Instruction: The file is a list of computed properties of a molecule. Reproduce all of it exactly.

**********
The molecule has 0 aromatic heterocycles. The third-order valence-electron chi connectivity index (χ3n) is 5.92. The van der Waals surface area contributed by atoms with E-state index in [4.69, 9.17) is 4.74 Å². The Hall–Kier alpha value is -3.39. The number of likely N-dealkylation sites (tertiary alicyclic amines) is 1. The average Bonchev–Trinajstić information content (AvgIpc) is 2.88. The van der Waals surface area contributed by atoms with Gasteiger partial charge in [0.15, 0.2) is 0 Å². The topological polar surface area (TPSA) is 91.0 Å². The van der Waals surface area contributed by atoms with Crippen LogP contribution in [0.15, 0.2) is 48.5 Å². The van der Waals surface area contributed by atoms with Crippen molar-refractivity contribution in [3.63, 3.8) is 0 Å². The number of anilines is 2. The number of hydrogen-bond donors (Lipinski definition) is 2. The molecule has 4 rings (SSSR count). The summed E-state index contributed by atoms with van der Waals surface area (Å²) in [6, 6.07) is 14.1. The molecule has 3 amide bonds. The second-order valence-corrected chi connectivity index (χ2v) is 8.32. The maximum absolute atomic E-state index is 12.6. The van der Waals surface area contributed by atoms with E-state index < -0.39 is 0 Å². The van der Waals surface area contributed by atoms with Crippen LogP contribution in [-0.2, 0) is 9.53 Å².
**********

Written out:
The molecule has 0 aromatic heterocycles. The third-order valence-electron chi connectivity index (χ3n) is 5.92. The van der Waals surface area contributed by atoms with E-state index in [4.69, 9.17) is 4.74 Å². The Hall–Kier alpha value is -3.39. The number of likely N-dealkylation sites (tertiary alicyclic amines) is 1. The average Bonchev–Trinajstić information content (AvgIpc) is 2.88. The van der Waals surface area contributed by atoms with Gasteiger partial charge in [0.15, 0.2) is 0 Å². The topological polar surface area (TPSA) is 91.0 Å². The van der Waals surface area contributed by atoms with Crippen LogP contribution in [0.15, 0.2) is 48.5 Å². The van der Waals surface area contributed by atoms with Crippen molar-refractivity contribution in [3.63, 3.8) is 0 Å². The number of anilines is 2. The number of hydrogen-bond donors (Lipinski definition) is 2. The molecule has 4 rings (SSSR count). The summed E-state index contributed by atoms with van der Waals surface area (Å²) in [6, 6.07) is 14.1. The molecule has 3 amide bonds. The second-order valence-corrected chi connectivity index (χ2v) is 8.32. The maximum absolute atomic E-state index is 12.6. The van der Waals surface area contributed by atoms with E-state index < -0.39 is 0 Å². The van der Waals surface area contributed by atoms with Crippen LogP contribution in [-0.2, 0) is 9.53 Å².